If any of your fixtures tested at or above 2.01 ppb or greater, you need to take immediate action to ensure children at your facility have a safe drinking water supply.
The temporary strategies below will help you decide the best actions to take to immediately address lead in drinking water. Share with parents and staff which immediate actions you take and record these actions in your mitigation plan.
After taking immediate action to provide children at your facility with a safe drinking water supply, you will need to plan for and implement long-term strategies to reduce the lead in your water to below 2.01 ppb. Visit the Long-Term Mitigation Strategies page for information on long-term solutions.
Place a “Do Not Drink” or “Handwashing Only” sign at each water fixture where lead levels are at or above 2.01 ppb. This strategy is a low-cost way to take immediate action at problem fixtures. It will also allow you to continue to use the fixture for handwashing purposes.
The drawback of this approach is that it doesn’t remove the source of lead and relies on your staff and children to follow the “Do Not Drink” instructions. This strategy may not be appropriate at drinking water sources frequently used by children who are unable to read. Also, if you post “Do Not Drink” signage at one of your main drinking water sources, you will want to educate staff on why these signs are in place. If you post signage at a drinking water fountain, you may also need to find an alternative source of drinking water for your children such as bottled water or a drinking water station.
Temporarily shut off the water supply at problem fixtures. This can be done by closing the on/off valve of your water fixture. This action may be preferred if you have a particularly high lead result at a fixture. If you temporarily remove a fixture from service, you will need to designate a staff member to regularly flush the water at the outlet and maintain a flushing log. This log should include the date of flushing, name or initials of the person performing the flushing, and any observations or notes. You may also need to find an alternative drinking water source if the fixture is a main drinking water source for your children.
Install an NSF/ANSI 53 and 42 certified filter at problem fixtures. A filter with these certifications meets strict standards to reduce lead in drinking water (NSF 53) and to help with particulate lead reduction (NSF 42). The advantage of using filters at problem fixtures is that they ensure lead levels are low. You should always follow the manufacturer’s instructions when using filters, assign a staff person to conduct regular and timely filter replacements, and maintain a log.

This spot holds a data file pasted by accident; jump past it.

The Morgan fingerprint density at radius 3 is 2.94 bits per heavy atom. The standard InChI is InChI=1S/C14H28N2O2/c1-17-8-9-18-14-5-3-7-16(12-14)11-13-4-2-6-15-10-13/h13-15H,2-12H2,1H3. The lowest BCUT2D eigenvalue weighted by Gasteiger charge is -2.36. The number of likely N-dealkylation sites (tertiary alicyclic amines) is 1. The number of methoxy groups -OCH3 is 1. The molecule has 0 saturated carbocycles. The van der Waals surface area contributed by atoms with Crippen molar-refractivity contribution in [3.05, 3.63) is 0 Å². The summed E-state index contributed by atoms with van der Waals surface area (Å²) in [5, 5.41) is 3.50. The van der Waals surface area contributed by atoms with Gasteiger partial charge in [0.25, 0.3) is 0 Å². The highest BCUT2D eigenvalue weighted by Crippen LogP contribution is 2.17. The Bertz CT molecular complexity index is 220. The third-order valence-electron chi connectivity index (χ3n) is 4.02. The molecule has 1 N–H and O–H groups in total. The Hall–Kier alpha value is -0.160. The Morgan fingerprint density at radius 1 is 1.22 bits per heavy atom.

Various types of NSF 53 and 42 filters include: faucet mount, fridge, under-sink, and countertop. You can also purchase water pitchers and water bottle filling stations with an NSF 53 and 42 filter. Please note that you will need to hire an Illinois licensed plumber if you choose to install a water bottle filling station, under-sink filter, or countertop filter.
If your test results showed that your 30 second flush sample is below 2.01 ppb, flushing, or running the water, at problem fixtures can help lower lead levels. Start each day with a flush at each problem fixture and flush each fixture for 30 seconds before each use. Flushing is only a temporary solution because you rely on staff to make a behavior change (running water before each use). To help remind staff of this behavior change, place instructions above each fixture where flushing is recommended.
In extenuating circumstances, your facility may consider using bottled water for cooking and drinking as a mitigation action, especially if many drinking water sources contain lead. Although bottled water is expensive and not ideal, it could help provide a safe drinking water source for your children if other mitigation options are unavailable. Note that you will need approval from DCFS to use bottled water. The US EPA also recommends you ask for a written statement from the bottled water provider, “guaranteeing that the bottled water meets FDA and state standards.” You should also check that the bottled water has been certified by an independent testing organization and ensure that the bottled water is sealed.
When using bottled water, it is important to routinely flush or run the water at drinking and cooking water sources that are not in use. Flushing your water will help prevent lead from building up in your pipes.